Rebel legends reflect on magic moments in Cork LFGA: Game of My Life

Ger McCarthy has written a fascinating new book that put the starts of ladies football in the spotlight
Rebel legends reflect on magic moments in Cork LFGA: Game of My Life

Juliet Murphy, Cork, celebrates her side's victory in the 2013 All-Ireland final. Picture: Brendan Moran/SPORTSFILE

AN opportunity to write ‘ Cork LGFA: Game of My Life’ was too good to turn down and proved an enjoyable experience.

Lockdown was a difficult time for everybody but it also presented an opportunity to write my second book on a favourite sporting subject.

Ladies football’s explosion of interest has afforded me the chance to cover both the Cork LGFA club and inter-county scene within the pages of the Echo over the past number of years. So, a special word of thanks to the John McHale, Éamonn Murphy and Rory Noonan for your support.

From the U12 to senior inter-county grades, a regular supply of match reports, interviews and analysis pieces led to a completely unexpected and humbling LGFA Local Journalist of the Year award in 2020.

Then, former Meath inter-county midfielder and Publisher Liam Hayes of Hero Books’ idea of producing a series of books entitled ‘ Game of My Life’ caught my attention.

The concept, interviewing 25 players from a particular county and recounting the game that changed their lives, is a simple but brilliant idea. Why not a book about Cork LGFA utilising the same genre?

Thanks to Denis Hurley’s encouragement (author of Cork Hurling: Game of My Life) and a successful sales pitch to Liam Hayes, my idea quickly became a reality.

The first and biggest challenge was deciding on which players would appear in the book. I put together a list of over 70 names and decided the players I wanted to hear from the most. That’s important, Cork LGFA - Game of My Life is not the 25 best players to ever play for Cork, far from it. It is a selection of former and current players I felt would have the most interesting stories to tell.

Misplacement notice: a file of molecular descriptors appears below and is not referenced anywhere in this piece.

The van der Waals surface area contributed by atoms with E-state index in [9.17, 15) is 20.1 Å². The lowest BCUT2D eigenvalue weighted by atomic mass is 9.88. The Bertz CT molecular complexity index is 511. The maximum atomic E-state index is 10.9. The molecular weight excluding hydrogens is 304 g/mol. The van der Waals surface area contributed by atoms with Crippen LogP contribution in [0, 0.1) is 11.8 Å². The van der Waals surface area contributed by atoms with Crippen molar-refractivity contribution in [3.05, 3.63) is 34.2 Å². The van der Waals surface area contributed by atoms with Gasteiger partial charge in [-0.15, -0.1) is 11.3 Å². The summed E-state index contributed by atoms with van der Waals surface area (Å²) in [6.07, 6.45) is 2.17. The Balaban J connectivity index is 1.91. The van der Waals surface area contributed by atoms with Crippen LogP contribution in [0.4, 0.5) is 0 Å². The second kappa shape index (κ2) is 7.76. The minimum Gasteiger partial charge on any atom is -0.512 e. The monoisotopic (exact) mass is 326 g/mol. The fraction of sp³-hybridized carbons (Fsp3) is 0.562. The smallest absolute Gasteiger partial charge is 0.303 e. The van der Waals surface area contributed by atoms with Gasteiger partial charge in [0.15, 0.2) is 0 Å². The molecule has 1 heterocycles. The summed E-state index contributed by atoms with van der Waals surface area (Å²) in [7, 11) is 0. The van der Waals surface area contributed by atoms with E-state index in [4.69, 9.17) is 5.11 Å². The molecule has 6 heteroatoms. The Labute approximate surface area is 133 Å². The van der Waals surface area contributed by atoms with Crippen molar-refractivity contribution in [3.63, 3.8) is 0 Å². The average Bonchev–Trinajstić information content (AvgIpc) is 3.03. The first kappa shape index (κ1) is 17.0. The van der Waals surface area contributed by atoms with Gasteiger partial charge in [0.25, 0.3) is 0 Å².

Thankfully, almost every player I approached bought into my idea, trusted me and agreed to get involved. There were plenty of laughs and tears during the interviewing process. The Cork players’ honesty, wit, charm, humour, openness, forthrightness, bloody-mindedness and pure love of football shone through.

I am forever grateful to each of those players for being so open about personal tragedies or speaking honestly about the low points of their careers as well as the highs.

Unsurprisingly, stories from Cork’s dominant 2005-2016 era in which eleven All-Ireland titles were annexed feature in the early chapters. Four players, Valerie Mulcahy, Angela Walsh, Deirdre O’Reilly and Briege Corkery, give different perspectives on Cork’s never-to-be-forgotten 2014 All-Ireland comeback win over Dublin.

Cork’s one-point 2016 All-Ireland final win over Dublin was chosen by both Shauna Kelly and Orlagh Farmer. Irish soccer international Saoirse Noonan talks about her first kick in senior inter-county football, a penalty against Kerry.

There are plenty of college and club games too.

Juliet Murphy and Mary O’Connor on famous Donoughmore triumphs. Orla Finn speaking about the day Maigh Cuilinn came to Kinsale for an All-Ireland club semi-final. Melissa Duggan recounting how Dohenys ended a run of three consecutive junior B county final defeats. Hannah Looney on Aghada becoming All-Ireland junior champions and Eimear Scally recalling her transfer from UCC to UL.

Marie Ambrose focuses on a St Val’s county final win. Doireann and Ciara O’Sullivan’s stories about how Mourneabbey bounced back from multiple heart-breaking county and All-Ireland final losses before finally tasting glory.

It should come as no surprise that the late Éamonn Ryan features heavily throughout the book. The strength of the former Cork manager’s influence and decency shines more brightly with each reference. Mary Collins was just as important during Cork’s successes from 2005 onwards and is rightfully praised in numerous chapters, as are the various Cork management teams.

Interestingly, the effect of Sciath na Scol and playing with and against schoolboys up through the GAA’s underage ranks were unexpected themes.

So whether you are a fan of ladies football, general sport, a club or inter-county supporter, a coach or a player, there are hundreds of useful insights to take from this book.

I hope you enjoy reading ' Cork LGFA: Game of My Life' as much as I did penning a title that will be available to purchase nationwide and online from March 28th.

The Cork LGFA players featured are Juliet Murphy, Mary O’Connor, Rena Buckley, Elaine Harte, Nollaig Cleary, Bríd Stack, Norita Kelly, Geraldine O’Flynn, Martina O’Brien, Marie Ambrose, Valerie Mulcahy, Angela Walsh, Deirdre O’Reilly, Briege Corkery, Ciara O’Sullivan, Áine Terry O’Sullivan, Shauna Kelly, Orlagh Farmer, Emma Spillane, Eimear Scally, Orla Finn, Saoirse Noonan, Doireann O’Sullivan, Hannah Looney, Melissa Duggan.

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